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The Apprentice: A Honda Egli returns home for restoration

A 1982 Honda Egli returns to the factory for restoration
Most businesses need a succession program. And if you’ve been operating for more than half a century, training up the next generation becomes a rather pressing matter.

Egli Motorradtechnik, the famous Swiss workshop that can trace its history back to 1965, has taken big steps to protect its future. And this very smart Honda-powered special is proof—because it’s been restored to perfection by a young apprentice called Sara.

A 1982 Honda Egli returns to the factory for restoration
In Switzerland, a mechanic apprenticeship takes four years, with one day a week of formal schooling and four days of hands-on practice. Egli takes on a new apprentice every two years, alternately giving a young woman and a young man a chance.

“Our junior mechanics restore and customize Egli bikes,” Egli spokesperson, Felicitas Frei, tells us. “They’re bikes that are already in our workshop/showroom, or ones that we buy back from our customers.”

A 1982 Honda Egli returns to the factory for restoration
“We call it, ‘The youngsters are taking over’.”

For the Honda project, the brief was: “What should an Egli should look like, to appeal to the younger generation?”

A 1982 Honda Egli returns to the factory for restoration
The job went to Sara, a qualified cook with a flair for mechanical things, in the third year of her apprenticeship. To meet the brief, she took an Egli Honda EH9-C to work on. (A note on the nomenclature: E is for Egli, H for Honda, 9 for 900cc, and C for cantilever.)

This particular bike was built as a kit in 1982 for a Swiss customer, who installed the CB900 engine himself. The kit included a nickel-plated rigid backbone Egli frame with a cantilever swingarm, engine mounting plates, and an original Egli Racing Fork.

A 1982 Honda Egli returns to the factory for restoration
The delivery crate also included Lockheed brake calipers, fully floating 300 mm Brembo brake discs, Campagnolo wheels, a polyester tank, and a polyester tail unit. Plus a gorgeous Egli ‘Schuele’ 4-2-1 exhaust system.

With 103 hp on tap and a wet weight of just 197 kg (434.3 lbs), the EH9-C was a very spirited ride. But in the 90s this machine returned home to the Egli workshop, where it has lain dormant until Sara got her hands on it.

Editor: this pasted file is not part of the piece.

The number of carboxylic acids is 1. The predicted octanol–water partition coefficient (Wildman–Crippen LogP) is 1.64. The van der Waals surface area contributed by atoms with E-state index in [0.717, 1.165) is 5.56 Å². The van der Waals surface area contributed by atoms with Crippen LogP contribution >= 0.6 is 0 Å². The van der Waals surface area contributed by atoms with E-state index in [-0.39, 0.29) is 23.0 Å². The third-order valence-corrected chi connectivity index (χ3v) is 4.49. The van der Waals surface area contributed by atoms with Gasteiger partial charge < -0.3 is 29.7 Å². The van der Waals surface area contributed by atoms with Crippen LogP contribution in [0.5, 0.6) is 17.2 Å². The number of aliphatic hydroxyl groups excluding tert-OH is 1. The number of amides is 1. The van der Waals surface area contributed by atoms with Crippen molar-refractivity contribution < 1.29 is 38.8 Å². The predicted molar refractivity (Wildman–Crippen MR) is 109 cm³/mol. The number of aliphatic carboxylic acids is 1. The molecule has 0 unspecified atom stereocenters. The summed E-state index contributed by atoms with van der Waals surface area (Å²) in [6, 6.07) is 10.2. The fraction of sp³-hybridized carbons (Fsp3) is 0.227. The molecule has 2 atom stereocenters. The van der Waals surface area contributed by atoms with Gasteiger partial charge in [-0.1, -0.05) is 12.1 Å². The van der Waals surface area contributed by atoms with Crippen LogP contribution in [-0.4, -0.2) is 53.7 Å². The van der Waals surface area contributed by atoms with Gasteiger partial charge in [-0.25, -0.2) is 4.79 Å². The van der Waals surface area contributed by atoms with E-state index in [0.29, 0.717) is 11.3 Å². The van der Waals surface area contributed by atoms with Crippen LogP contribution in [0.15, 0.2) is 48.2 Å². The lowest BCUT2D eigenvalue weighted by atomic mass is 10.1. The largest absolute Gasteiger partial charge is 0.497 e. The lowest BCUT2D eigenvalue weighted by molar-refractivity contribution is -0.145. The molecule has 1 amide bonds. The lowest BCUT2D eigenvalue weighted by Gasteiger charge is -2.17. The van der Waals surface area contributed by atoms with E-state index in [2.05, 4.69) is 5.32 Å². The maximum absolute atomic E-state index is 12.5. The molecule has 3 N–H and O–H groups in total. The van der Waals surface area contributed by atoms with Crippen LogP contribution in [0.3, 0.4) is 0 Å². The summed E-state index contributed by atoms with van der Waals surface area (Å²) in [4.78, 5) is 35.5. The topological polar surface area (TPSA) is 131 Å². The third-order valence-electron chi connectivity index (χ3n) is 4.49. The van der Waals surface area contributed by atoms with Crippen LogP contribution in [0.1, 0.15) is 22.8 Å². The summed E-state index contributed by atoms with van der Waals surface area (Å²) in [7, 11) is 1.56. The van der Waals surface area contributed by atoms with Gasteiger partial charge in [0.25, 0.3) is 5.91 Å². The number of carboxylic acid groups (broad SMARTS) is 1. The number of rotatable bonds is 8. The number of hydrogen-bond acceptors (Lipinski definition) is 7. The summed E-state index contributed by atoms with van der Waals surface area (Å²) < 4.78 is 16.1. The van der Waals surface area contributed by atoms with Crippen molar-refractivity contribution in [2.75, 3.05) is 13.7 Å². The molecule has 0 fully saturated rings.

A 1982 Honda Egli returns to the factory for restoration
The biggest change is the new bodywork. The tank, with scalloped knee indents, is a classic Egli design and fashioned out of aluminum. Sara then took a tail unit designed for the EVTT 500 racer, shaped it up herself, and adapted it to the 1980s frame.

At the same time she tweaked the tail design from an open to closed unit, as you would normally find on a road-going bike, and created space for a compact battery. She also adjusted the seat construction with extra padding for comfort; it’s now finished in imitation leather.

A 1982 Honda Egli returns to the factory for restoration
Extending further behind is a tail extension—a necessary addendum to meet Swiss license plate regulations. Underneath is a Rizoma all-in-one unit handling brake and blinker duties.

At the opposite end, there’s a super-bright LED headlight from JW Speaker, a fresh set of OEM Kawasaki control switches from the 80s, and a big Motogadget Chronoclassic analog tacho. The air-cooled DOHC inline four engine was still in good condition, so it was serviced and left stock.

A 1982 Honda Egli returns to the factory for restoration
The Egli is still street legal, which is no small achievement for a custom in Switzerland: the country has strict German TÜV-style quality controls and restrictions on modifications.

Sara has restyled and upgraded a machine that can still hold its own at the traffic lights Grand Prix, and on the alpine passes. It sounds like the historic Swiss workshop is in safe hands.

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A 1982 Honda Egli returns to the factory for restoration

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